The products of replication are two sets of double-stranded DNA molecules that have exactly the same sequence as the original. During cell division, each cell receives one set of DNA. In this way, all the cells of the body have the same DNA molecules.


DNA Extraction

DNA is found in the nucleus of a cell, much like the yolk of an egg. DNA is collected from a cheek (buccal) swab sample by breaking open the cells and separating the DNA from the other parts of the cell. DDC uses scientifically accepted methods to perform the DNA extraction step along with robotic instruments for precision and accuracy.


The Polymerase Chain Reaction

Polymerase Chain Reaction or PCR, is a technique that allows the generation of millions of copies of targeted areas (loci) in the DNA. PCR harnesses the cell’s ability to replicate DNA before cell division, but in a test tube. PCR is used commonly in the scientific community to perform a number of different tests and is used by DDC for paternity testing. Once the DNA is extracted, it is combined with chemicals to support the PCR reaction including primers which are small pieces of synthetic DNA labeled with florescent tags that flank the region to analyze as well as the DNA building blocks (A, T, C, G) and an enzyme to support the replication of the DNA (DNA polymerase). For paternity testing, DDC uses a multiplex PCR reaction that tests 21 different locations (loci) in the DNA at once. This is accomplished using an instrument known as a thermocycler that heats and cools the DNA. Each round of heating and cooling doubles the amount of DNA at the target locations, so that after 28 cycles of heating and cooling over a million copies of each starting DNA are present.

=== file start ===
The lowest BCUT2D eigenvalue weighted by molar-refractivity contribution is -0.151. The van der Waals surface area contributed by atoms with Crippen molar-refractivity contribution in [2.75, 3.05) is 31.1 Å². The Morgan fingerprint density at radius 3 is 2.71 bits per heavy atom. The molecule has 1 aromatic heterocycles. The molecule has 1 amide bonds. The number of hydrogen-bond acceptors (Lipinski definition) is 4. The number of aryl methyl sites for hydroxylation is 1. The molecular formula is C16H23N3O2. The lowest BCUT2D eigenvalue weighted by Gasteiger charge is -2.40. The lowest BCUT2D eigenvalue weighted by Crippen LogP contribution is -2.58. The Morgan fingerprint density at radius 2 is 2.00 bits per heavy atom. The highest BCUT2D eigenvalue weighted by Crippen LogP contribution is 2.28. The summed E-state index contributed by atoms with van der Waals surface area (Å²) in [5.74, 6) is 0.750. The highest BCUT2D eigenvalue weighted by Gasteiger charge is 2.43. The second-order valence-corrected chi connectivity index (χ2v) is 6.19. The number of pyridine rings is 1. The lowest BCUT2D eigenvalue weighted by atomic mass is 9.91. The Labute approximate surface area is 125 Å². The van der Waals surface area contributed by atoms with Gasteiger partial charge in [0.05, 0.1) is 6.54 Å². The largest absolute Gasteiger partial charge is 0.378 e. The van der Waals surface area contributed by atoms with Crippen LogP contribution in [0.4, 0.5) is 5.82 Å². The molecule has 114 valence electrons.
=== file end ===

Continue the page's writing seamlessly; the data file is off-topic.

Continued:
Short Tandem Repeat (STR) Analysis

STR loci are used for relationship analysis including paternity, maternity, and siblingship testing.   STR loci contain a 4 letter DNA repeat. The number of repeats can vary. There are two copies of each of the STR loci. For relationship testing DDC examines 20 different STR loci plus a locus that indicates gender.


Genetic Analyzer